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Sustainable fisheries and aquaculture

Issues Related to Sustainable Fisheries

Sustainable fisheries and aquaculture products are products that have been caught or farmed using responsible practices that do not endanger the health of the species or the integrity of natural environments, and respect workers’ rights.

METRO recognizes that healthy oceans and the preservation of natural resources are vital for future generations. We have adopted the policy in order to provide all of our customers with wild caught and farmed fish and seafood provided through sustainable practices. This complies with METRO’s corporate responsibility initiative, which aims to provide its customers with responsible products, among other things.

Fishing and aquaculture present environmental and social issues. The two main environmental risk factors are overfishing and the environmental impact associated with the fishing and farming methods used. For the social component, working conditions are the main issue. Solutions can be implemented for each of these issues, and the purpose of METRO's policy is to promote these solutions.

METRO’s Sustainable Fisheries and Aquaculture Policy was developed based on scientific expertise, so that all decisions are founded on an objective diagnosis. METRO stakeholders’ concerns were also considered in drafting the policy.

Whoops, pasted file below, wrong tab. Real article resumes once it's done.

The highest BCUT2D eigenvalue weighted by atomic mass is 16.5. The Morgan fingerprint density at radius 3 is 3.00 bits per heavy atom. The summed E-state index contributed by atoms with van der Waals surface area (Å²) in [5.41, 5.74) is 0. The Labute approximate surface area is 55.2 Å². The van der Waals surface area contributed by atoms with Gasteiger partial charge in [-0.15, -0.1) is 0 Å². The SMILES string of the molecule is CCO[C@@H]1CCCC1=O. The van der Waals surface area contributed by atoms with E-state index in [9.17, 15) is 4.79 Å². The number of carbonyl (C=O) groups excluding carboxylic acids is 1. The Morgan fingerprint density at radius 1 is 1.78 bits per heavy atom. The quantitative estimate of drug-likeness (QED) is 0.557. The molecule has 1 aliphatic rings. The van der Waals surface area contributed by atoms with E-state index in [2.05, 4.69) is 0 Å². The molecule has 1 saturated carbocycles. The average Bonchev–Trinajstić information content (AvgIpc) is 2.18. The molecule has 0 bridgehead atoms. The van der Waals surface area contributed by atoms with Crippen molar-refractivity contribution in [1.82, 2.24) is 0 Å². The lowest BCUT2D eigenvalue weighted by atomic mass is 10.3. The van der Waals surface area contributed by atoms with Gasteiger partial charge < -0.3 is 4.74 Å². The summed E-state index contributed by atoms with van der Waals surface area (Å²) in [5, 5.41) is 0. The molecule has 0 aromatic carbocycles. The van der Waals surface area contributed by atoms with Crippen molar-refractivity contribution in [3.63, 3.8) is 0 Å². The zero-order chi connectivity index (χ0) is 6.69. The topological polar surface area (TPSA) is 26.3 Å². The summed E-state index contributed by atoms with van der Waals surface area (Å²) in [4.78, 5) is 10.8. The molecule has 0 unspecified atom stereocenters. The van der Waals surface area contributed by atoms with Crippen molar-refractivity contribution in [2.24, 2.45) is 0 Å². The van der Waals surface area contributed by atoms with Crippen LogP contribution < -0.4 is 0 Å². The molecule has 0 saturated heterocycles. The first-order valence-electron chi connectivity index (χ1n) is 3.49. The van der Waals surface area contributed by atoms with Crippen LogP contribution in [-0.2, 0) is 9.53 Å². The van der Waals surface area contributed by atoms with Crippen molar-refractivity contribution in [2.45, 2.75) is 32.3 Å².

A complete traceability, which includes the species scientific name, provenance, capture type, and operating method, means the product can be assessed in detail. METRO uses this information to establish whether a product meets its sustainable fisheries and aquaculture requirements.

METRO’s labels include detailed traceability. Click here for further information.

METRO has identified specific groups of species that present increased risks in terms of sustainable fishing and aquaculture, either because the stock status is of concern or because of the potential impacts of the operating method used.

METRO nonetheless continues to sell these species under certain conditions. For all species placed in the continuous improvement program, vendors must meet the requirements established by METRO. Such requirements include obtaining credible, recognized certifications (such as BAP, ASC and Global GAP), active participation in species conservation, and improvement of fishing techniques.

METRO continually assesses all of the fish and seafood products it offers in its stores. Some stocks have been deemed to be more sensitive than others, and temporarily removed from our inventory. The main reasons for a withdrawal are declining stocks, a stock that is not abundant enough to support commercial fishing, a stock that is clearly subject to overfishing, or a threatened species status. METRO assesses these stocks every year. If the situation has clearly improved, a temporarily withdrawn species could be put back in inventory.